• Wave “bye”

“A 15-month-old is probably the smartest creature on earth,” Dr. Martin says. But they often decide everything they used to like (vegetables, sleeping through the night) is now not going to work for them.

Tap into their rapidly expanding mind’s creativity by giving them pencils, markers, and crayons to begin scribbling with. You can also give your child a spoon or fork to begin eating with at this age — but be ready for a mess.

18 months old

Should be able to:

  • Walk up steps
  • Run
  • Scribble

Help your 18-month-old develop fine motor skills by playing with blocks. Dr. Martin says at this age she should be able to stack two cubes on top of one another. Kids this age are also fond of imitating their parents when they do household chores, so don’t be afraid to let your little one “help” with the cooking and cleaning.

Dr. Martin also said 18-month-olds should be able to remove articles of clothing (especially shoes, which many of them hate!). Having them assist you in getting themselves ready each morning is a great way to hone their fine motor skills as well.

Two years old

Should be able to:

  • Jump
  • Throw a ball overhand
  • Build a tower of four cubes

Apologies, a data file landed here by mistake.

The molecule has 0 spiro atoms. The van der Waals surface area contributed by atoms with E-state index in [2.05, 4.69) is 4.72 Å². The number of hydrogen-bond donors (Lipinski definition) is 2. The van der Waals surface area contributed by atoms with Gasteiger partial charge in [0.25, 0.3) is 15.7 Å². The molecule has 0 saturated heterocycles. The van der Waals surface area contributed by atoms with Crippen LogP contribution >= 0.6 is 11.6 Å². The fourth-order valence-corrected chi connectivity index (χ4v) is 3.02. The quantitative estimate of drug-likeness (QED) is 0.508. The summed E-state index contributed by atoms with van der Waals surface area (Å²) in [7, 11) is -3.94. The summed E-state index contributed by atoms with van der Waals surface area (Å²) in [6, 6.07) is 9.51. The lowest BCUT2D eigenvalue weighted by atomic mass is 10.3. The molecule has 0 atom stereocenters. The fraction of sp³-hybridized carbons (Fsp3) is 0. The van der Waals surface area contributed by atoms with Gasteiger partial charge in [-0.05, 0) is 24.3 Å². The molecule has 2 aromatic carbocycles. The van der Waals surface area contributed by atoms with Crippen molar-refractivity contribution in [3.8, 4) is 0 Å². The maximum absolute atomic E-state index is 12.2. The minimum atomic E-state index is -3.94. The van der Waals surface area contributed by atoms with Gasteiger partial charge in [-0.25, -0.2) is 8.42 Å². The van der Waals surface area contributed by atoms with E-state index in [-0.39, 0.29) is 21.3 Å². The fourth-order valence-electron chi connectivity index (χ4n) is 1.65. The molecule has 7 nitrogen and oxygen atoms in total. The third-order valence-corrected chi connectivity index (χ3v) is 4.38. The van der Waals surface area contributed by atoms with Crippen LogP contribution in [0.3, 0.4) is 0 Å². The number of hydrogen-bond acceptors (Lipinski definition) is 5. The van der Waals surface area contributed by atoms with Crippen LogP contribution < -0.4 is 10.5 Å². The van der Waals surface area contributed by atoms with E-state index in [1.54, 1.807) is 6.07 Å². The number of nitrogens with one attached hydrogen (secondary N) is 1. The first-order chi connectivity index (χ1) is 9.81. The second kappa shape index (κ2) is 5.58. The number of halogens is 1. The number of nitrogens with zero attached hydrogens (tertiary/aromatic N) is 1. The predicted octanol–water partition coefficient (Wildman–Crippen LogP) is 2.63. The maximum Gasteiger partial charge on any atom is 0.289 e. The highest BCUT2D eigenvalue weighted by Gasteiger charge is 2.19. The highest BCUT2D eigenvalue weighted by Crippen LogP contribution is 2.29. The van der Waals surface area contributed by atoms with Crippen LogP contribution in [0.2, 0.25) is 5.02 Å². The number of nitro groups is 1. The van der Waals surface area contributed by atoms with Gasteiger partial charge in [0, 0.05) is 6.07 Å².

If you have a two-year-old, it’s time to break out the playground balls of all weights and sizes. Kids of this age should be able to throw a ball overhand and likely will have established either right- or left-hand dominance.

Continue playing with blocks — your 2-year-old should be able to build a tower of four cubes stacked on top of each other.

Three years old

Should be able to:

  • Balance on one foot
  • Jump forward
  • Draw a vertical line

Encourage your 3-year-old to wash their own hands and brush their own teeth (with your help and supervision to make sure it’s done right, of course). Provide plenty of paper, crayons and markers because your little one should be a fairly efficient scribbler by this point.

You can also practice gross motor skills like jumping and kicking a ball outdoors.

Four years old

Should be able to:

  • Balance on one foot for two seconds
  • Copy a cross and a circle